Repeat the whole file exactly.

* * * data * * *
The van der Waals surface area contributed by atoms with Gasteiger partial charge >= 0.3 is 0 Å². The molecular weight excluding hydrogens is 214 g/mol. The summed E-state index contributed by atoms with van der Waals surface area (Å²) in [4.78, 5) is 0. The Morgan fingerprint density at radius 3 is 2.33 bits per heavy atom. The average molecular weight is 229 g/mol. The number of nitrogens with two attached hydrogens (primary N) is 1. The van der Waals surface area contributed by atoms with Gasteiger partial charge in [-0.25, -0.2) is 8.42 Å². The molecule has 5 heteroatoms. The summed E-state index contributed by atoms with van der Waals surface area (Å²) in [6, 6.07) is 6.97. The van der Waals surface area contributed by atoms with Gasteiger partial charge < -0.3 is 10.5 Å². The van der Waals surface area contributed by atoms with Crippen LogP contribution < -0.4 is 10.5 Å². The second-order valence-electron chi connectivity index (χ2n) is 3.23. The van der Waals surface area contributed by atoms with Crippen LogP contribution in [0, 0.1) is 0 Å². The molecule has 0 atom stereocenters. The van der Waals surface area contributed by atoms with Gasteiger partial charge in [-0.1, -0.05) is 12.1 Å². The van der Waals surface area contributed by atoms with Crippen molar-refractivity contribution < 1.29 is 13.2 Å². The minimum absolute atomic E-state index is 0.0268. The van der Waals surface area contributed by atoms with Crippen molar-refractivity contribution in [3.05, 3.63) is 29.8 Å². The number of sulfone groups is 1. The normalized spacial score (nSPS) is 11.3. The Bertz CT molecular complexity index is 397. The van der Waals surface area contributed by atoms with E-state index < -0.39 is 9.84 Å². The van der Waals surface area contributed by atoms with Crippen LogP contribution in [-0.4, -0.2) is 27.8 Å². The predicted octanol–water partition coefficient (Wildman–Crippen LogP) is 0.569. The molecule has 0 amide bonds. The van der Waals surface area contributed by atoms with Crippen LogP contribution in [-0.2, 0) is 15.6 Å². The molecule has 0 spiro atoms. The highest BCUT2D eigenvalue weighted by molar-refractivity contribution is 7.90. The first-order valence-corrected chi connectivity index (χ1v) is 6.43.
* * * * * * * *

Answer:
The van der Waals surface area contributed by atoms with Gasteiger partial charge >= 0.3 is 0 Å². The molecular weight excluding hydrogens is 214 g/mol. The summed E-state index contributed by atoms with van der Waals surface area (Å²) in [4.78, 5) is 0. The Morgan fingerprint density at radius 3 is 2.33 bits per heavy atom. The average molecular weight is 229 g/mol. The number of nitrogens with two attached hydrogens (primary N) is 1. The van der Waals surface area contributed by atoms with Gasteiger partial charge in [-0.25, -0.2) is 8.42 Å². The molecule has 5 heteroatoms. The summed E-state index contributed by atoms with van der Waals surface area (Å²) in [6, 6.07) is 6.97. The van der Waals surface area contributed by atoms with Gasteiger partial charge < -0.3 is 10.5 Å². The van der Waals surface area contributed by atoms with Crippen LogP contribution < -0.4 is 10.5 Å². The second-order valence-electron chi connectivity index (χ2n) is 3.23. The van der Waals surface area contributed by atoms with Crippen LogP contribution in [0, 0.1) is 0 Å². The molecule has 0 atom stereocenters. The van der Waals surface area contributed by atoms with Gasteiger partial charge in [-0.1, -0.05) is 12.1 Å². The van der Waals surface area contributed by atoms with Crippen molar-refractivity contribution < 1.29 is 13.2 Å². The minimum absolute atomic E-state index is 0.0268. The van der Waals surface area contributed by atoms with Crippen molar-refractivity contribution in [3.05, 3.63) is 29.8 Å². The number of sulfone groups is 1. The normalized spacial score (nSPS) is 11.3. The Bertz CT molecular complexity index is 397. The van der Waals surface area contributed by atoms with E-state index < -0.39 is 9.84 Å². The van der Waals surface area contributed by atoms with Crippen LogP contribution in [-0.4, -0.2) is 27.8 Å². The predicted octanol–water partition coefficient (Wildman–Crippen LogP) is 0.569. The molecule has 0 amide bonds. The van der Waals surface area contributed by atoms with Crippen LogP contribution in [-0.2, 0) is 15.6 Å². The molecule has 0 spiro atoms. The highest BCUT2D eigenvalue weighted by molar-refractivity contribution is 7.90. The first-order valence-corrected chi connectivity index (χ1v) is 6.43.